Make sure you share any national activity and success that you’ve generated at head office level with the franchisees too. If you’re going to be appearing in a national magazine or have just won a major award, make sure the franchisees are aware of it so they can share and build on it in their own territories too.

Being social

Getting franchisees engaged with and active on social media channels is one of the most effective ways to help them build networks and a client base. As well as giving them a very simple outline of what the channels are and providing training via video modules, it’s worth running Facebook and Twitter accounts of your own from head office and deliberately posting content that franchisees can share and retweet to their audience.

These channels can be used to start conversations, offer support, comment helpfully, share funny pieces and build trust and credibility; hard selling of their services should be right at the bottom of the list. And don’t forget to put in place a complaints or trolling policy too – this should cover everything from taking issues offline as an immediate action to reporting or blocking followers if necessary.

Regular bite-size training

I love the fact that iPhones come with no instruction book because I know if someone gave me a whacking great manual, I’d put it straight in the drawer and probably never get it out again. But if I can look up a quick video guide to solve certain problems I’ll do it and move on.

The same applies for any marketing training, which is why it’s worth introducing bite-sized video training with interactive sessions to support them. These work incredibly well: put together a hands-on video for franchisees to watch, then set up a number of sessions during which they can dial in and post questions throughout. Creating an annual calendar of workshops, conferences, webinars and one-to-one marketing coaching will also really help the franchisees to get under the skin of your brand, understand and embrace new services and ensure they are all part and parcel of their marketing plan.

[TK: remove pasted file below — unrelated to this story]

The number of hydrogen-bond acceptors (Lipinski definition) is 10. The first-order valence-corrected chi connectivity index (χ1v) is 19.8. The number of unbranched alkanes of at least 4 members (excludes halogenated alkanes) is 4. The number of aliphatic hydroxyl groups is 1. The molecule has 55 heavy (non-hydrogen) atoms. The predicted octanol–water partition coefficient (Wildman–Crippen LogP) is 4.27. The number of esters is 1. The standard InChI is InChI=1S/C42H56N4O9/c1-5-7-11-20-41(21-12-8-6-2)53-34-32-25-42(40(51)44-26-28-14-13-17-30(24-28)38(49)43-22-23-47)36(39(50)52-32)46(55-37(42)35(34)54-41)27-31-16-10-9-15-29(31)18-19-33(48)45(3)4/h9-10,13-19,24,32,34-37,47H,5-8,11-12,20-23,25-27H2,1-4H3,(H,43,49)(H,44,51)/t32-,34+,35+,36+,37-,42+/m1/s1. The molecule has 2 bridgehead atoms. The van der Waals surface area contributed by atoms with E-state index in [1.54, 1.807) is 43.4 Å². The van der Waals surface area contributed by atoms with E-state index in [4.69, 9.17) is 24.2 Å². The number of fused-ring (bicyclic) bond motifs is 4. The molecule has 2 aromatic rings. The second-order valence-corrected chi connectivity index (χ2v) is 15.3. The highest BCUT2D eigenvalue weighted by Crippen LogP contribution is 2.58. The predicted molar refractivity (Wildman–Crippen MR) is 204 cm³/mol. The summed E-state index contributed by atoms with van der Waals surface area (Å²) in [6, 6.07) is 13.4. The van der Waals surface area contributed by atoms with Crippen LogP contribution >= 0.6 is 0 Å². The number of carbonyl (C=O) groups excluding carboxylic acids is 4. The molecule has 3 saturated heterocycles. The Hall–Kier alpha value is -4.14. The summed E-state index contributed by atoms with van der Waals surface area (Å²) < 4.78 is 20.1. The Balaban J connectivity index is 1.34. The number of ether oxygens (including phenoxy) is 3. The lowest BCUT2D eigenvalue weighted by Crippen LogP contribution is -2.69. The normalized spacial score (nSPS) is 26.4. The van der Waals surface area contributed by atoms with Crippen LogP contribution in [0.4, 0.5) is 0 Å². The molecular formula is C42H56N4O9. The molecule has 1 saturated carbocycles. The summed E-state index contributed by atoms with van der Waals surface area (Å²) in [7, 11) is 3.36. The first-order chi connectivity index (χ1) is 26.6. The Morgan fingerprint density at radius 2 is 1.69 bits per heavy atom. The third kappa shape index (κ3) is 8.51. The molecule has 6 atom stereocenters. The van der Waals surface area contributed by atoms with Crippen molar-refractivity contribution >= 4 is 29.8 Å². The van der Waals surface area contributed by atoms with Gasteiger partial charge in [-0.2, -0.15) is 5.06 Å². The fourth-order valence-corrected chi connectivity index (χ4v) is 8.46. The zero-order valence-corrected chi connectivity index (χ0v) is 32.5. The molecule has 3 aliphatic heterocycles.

Becoming an expert

As confidence in their marketing abilities grows, franchisees should be encouraged to look for regular opportunities to create impact above and beyond their launch campaign. Give them a list of their local media outlets and encourage them to get to know them so they can be called upon to comment for a piece or place the occasional advert. This can be supported by a bank of service and brand description pieces that they can use for anything they may want to run.

As they develop a flair for this kind of local marketing, encourage them to share what they’re doing with head office, whether these are charity partnerships, anniversaries or quirky stories – one of our housekeeping teams recently helped to deliver a lamb. This means you can then share these stories with a wider audience on social media channels, internal newsletters and on the website.

As the franchise industry continues to grow and expand, it has never been more important to be noticed. Helping franchisees to build and develop their marketing plans and activity is an ongoing commitment that, if managed well between head office and your network, will play a huge part in building customers, brand awareness and appreciation for years to come.

About the Author

Rachel Ray

Rachel Ray

As the founder of domestic cleaning services franchise Bright & Beautiful, Rachel Ray has helped expand the company to more than 50 franchises nationwide, that employ 460 staff.